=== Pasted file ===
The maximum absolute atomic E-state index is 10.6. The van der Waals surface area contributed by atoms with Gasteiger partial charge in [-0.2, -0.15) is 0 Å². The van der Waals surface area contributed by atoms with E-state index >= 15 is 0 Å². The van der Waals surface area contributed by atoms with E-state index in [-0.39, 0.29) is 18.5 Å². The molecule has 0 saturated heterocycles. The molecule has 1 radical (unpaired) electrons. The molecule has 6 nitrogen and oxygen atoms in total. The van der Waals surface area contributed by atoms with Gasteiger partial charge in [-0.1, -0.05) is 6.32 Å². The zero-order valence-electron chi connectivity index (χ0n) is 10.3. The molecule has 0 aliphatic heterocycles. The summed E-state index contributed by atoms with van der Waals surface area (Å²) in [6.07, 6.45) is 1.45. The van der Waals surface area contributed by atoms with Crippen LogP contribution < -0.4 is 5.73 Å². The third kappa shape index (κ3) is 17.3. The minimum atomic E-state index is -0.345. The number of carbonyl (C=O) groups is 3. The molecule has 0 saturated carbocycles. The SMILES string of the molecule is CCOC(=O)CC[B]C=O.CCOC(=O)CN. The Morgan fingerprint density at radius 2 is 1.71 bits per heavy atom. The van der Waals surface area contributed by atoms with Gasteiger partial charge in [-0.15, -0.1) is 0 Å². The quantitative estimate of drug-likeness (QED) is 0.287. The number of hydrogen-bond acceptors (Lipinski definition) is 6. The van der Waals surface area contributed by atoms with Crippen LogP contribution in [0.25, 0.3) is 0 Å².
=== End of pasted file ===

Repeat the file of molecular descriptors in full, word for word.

The maximum absolute atomic E-state index is 10.6. The van der Waals surface area contributed by atoms with Gasteiger partial charge in [-0.2, -0.15) is 0 Å². The van der Waals surface area contributed by atoms with E-state index >= 15 is 0 Å². The van der Waals surface area contributed by atoms with E-state index in [-0.39, 0.29) is 18.5 Å². The molecule has 0 saturated heterocycles. The molecule has 1 radical (unpaired) electrons. The molecule has 6 nitrogen and oxygen atoms in total. The van der Waals surface area contributed by atoms with Gasteiger partial charge in [-0.1, -0.05) is 6.32 Å². The zero-order valence-electron chi connectivity index (χ0n) is 10.3. The molecule has 0 aliphatic heterocycles. The summed E-state index contributed by atoms with van der Waals surface area (Å²) in [6.07, 6.45) is 1.45. The van der Waals surface area contributed by atoms with Crippen LogP contribution < -0.4 is 5.73 Å². The third kappa shape index (κ3) is 17.3. The minimum atomic E-state index is -0.345. The number of carbonyl (C=O) groups is 3. The molecule has 0 saturated carbocycles. The SMILES string of the molecule is CCOC(=O)CC[B]C=O.CCOC(=O)CN. The Morgan fingerprint density at radius 2 is 1.71 bits per heavy atom. The van der Waals surface area contributed by atoms with Gasteiger partial charge in [-0.15, -0.1) is 0 Å². The quantitative estimate of drug-likeness (QED) is 0.287. The number of hydrogen-bond acceptors (Lipinski definition) is 6. The van der Waals surface area contributed by atoms with Crippen LogP contribution in [0.25, 0.3) is 0 Å².